The Working Waterfront

Generational fault lines, not earthquakes

Boomers must accept certain demographic realities

Tom Groening
Posted 2020-01-22
Last Modified 2020-01-22

By Tom Groening

All generalizations are false, right? Well, yes. Including that one.

But I’ll admit that assigning distinctive qualities to groups of people is to step on a slippery slope. Careers have ended when high-profile people have done so, and those falls from grace are usually deserved. Yet it seems that if a generalization about a group is positive—“Venutians tend to be attractive and smart”—there rarely is a backlash.

I’m thinking about these matters as they relate to generations. For the last 75 years or so, we Americans have assigned a name to millions of people born within an 18-year period. The folks who consider such things labeled those who grew up during the Depression and fought World War II as the “greatest generation.” The “silent generation” reached adulthood in the mid-1950s.

The first generation to earn a name at its genesis was the baby boomer cohort, born in the 18-year era from 1946—when soldiers and sailors returned from war, eager to re-start their lives—through a second wave of the late 1950s, ending in 1964.

I am of that generation. I happily accept some of the generalizations made about us: we tend to question authority, value independence, and seek quality of life over financial success. And we, as a group (once estimated at 76 million) are sliding into retirement and old age, with our grip on the reins of power slipping away.

Lately, the phrase “OK, boomer” has gained currency in popular culture. It’s said with the same tone you would say, “OK, whatever,” to the friend who scolds you about driving too fast or eating too many fatty foods.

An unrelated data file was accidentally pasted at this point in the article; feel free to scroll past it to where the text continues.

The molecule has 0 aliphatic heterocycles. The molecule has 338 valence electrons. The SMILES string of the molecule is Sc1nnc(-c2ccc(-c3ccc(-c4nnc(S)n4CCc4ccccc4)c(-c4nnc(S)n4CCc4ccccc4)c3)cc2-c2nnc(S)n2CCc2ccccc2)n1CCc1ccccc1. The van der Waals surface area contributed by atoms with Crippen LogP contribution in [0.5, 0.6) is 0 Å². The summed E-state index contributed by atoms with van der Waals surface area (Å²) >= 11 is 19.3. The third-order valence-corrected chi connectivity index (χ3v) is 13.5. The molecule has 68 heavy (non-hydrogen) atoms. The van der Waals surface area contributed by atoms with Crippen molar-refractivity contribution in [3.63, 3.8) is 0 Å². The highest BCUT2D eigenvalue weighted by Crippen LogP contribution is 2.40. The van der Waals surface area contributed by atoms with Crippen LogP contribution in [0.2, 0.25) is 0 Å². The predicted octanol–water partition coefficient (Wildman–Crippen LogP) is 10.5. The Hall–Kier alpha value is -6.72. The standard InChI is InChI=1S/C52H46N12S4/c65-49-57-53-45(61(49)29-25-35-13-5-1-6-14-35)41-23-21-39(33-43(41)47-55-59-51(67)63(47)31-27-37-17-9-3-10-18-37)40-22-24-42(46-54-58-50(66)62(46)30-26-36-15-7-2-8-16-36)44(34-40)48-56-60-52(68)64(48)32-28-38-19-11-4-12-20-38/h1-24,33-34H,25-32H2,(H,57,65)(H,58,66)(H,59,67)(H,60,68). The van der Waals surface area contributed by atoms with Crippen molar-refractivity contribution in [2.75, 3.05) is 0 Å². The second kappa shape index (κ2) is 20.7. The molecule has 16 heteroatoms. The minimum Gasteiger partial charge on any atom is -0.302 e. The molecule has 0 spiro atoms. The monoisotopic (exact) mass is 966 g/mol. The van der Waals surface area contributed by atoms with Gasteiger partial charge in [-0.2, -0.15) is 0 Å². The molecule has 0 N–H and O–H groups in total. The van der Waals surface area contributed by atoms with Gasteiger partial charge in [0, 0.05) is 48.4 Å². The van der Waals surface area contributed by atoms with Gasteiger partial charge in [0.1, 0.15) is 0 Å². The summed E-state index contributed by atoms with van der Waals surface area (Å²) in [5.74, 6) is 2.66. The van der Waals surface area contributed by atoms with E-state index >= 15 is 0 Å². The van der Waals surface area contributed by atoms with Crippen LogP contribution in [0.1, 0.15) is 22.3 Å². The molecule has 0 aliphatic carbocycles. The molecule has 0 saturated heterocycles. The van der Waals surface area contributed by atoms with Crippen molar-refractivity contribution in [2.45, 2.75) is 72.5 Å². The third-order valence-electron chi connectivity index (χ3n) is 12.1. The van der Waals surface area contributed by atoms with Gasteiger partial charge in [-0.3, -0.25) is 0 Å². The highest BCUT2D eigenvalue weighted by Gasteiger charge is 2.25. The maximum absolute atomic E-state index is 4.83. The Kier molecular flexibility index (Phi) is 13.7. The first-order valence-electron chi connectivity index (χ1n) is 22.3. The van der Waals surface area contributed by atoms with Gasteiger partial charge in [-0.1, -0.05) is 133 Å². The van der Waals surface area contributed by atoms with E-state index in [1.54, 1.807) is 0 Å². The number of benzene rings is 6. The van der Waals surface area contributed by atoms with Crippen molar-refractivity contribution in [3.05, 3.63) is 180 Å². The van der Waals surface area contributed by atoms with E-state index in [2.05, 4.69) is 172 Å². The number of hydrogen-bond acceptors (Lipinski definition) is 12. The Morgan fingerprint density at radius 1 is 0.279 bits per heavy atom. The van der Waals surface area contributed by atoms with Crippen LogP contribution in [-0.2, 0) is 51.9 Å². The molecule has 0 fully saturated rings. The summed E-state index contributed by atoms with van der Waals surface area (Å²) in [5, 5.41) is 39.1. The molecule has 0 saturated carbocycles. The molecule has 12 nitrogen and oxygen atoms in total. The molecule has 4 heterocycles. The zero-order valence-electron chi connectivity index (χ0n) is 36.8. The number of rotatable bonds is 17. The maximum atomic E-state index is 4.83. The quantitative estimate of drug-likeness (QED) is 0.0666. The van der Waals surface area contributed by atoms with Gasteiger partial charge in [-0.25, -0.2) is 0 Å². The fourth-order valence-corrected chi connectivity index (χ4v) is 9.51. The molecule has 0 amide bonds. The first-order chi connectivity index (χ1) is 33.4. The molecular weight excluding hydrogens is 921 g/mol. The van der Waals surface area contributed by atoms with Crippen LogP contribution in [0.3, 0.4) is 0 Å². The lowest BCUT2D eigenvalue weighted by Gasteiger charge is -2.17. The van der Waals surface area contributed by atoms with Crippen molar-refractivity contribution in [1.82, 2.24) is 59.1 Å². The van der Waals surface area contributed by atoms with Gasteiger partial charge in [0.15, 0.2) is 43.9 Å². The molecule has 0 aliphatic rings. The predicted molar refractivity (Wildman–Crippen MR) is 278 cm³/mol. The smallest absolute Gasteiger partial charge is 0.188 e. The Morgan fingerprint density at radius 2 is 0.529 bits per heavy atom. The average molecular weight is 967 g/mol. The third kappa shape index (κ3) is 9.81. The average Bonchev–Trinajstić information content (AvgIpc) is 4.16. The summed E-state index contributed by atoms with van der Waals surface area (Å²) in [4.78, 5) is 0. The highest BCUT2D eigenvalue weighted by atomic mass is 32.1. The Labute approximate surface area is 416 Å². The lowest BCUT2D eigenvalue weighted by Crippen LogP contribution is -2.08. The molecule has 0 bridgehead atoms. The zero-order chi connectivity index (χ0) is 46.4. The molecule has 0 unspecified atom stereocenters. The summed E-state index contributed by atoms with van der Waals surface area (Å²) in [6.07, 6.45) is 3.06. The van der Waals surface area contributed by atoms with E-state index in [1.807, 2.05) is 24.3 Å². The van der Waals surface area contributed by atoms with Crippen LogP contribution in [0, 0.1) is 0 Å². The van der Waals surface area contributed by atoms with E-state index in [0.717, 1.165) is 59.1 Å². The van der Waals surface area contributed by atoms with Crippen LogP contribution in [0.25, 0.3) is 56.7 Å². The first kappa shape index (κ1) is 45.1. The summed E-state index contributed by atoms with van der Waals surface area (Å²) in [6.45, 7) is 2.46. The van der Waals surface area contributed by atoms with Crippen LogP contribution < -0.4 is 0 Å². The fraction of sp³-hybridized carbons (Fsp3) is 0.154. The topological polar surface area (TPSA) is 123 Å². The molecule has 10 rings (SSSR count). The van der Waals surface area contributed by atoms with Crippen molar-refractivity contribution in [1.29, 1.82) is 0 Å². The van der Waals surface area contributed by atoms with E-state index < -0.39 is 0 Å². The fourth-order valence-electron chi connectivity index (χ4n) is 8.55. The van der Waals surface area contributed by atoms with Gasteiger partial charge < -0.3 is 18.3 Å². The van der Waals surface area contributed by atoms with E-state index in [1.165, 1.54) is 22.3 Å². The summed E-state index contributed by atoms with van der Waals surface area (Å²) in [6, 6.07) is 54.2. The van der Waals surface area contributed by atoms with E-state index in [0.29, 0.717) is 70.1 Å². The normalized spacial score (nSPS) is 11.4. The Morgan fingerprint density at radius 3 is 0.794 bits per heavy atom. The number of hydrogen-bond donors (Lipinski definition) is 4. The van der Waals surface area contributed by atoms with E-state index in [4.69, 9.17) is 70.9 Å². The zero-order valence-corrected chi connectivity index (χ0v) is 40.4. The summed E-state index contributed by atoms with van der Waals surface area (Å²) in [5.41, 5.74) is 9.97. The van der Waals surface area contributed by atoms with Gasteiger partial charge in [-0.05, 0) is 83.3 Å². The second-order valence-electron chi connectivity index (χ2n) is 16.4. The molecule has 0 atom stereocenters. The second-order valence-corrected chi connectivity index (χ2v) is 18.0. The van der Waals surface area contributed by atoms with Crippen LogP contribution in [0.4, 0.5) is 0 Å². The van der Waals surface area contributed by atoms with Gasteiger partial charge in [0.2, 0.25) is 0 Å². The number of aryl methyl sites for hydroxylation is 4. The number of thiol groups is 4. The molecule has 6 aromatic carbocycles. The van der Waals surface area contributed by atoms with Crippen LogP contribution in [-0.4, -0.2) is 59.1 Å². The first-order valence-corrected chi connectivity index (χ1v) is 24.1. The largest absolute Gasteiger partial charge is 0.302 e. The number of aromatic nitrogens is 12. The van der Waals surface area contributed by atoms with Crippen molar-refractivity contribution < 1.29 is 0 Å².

The millennial generation—born in the 1980-1998 period—is embracing the “OK, boomer” phrase as a way to dismiss boomer opinions (and we have plenty of opinions). It stings a bit, but I think it is a natural and healthy response to the changing of the generational guard. I felt much the same way when the World War II generation finally left the political stage and boomers (Bill Clinton, George W. Bush) appeared.

And we boomers have been more than a little snarky about millennials (they have a strong sense of entitlement and self-esteem, the joke goes, because they never were called out at T-ball and were given trophies merely for participating).

At a previous newspaper job, a consultant who was urging management to learn how to work with millennials told me that generation grew up smoking marijuana with their parents (in theory, anyway). I witnessed what he was talking about. One morning, a staffer in his early 20s strode to the desk of a 30-year veteran editor and essentially demanded the editor finish a story as quickly as possible. We boomers may wave the anti-authority flag, but we respect the chain of command and defer to experience.

Do any of these observations matter? Or are they as irrelevant as noting that Swedes tend to have lighter hair and Brazilians tend to have darker skin?

The ultimate endorsement of making generational generalizations comes in the marketplace. Tourism marketing, for example, relies on understanding the triggers that will nudge someone to visit, say, Maine. Boomers can be persuaded to visit Moosehead Lake for its proximity to wilderness, while millennials may be more likely to book a stay in Rockland for its art galleries, restaurants, and pubs.

When I was a boy, I often heard about the generation gap on the TV news. The young men who were being sent off to fight in Vietnam were clashing with the 50-year-olds who were running foreign policy. It was ugly and sad, and included such horrors as the shootings at Kent State, which, especially tragically, saw young, college-age men in the National Guard shooting young college students.

The friction between boomers and millennials pales in comparison. Nonetheless, we boomers ought to be sensitive to demographic reality. Other generations are stepping onto the stage, and the sooner they get comfortable with their roles, the better for us all.

Rather than point to and sneer at the other’s foibles, we should savor what each can bring to the table. Just as oysters absorb the minerals from the estuaries in which they grow and in turn create a distinctive taste, we should reflect on the times in which each came of age (Vietnam for boomers, 9/11 for millennials) and acknowledge the wisdom it imbued.

Tom Groening is editor of The Working Waterfront.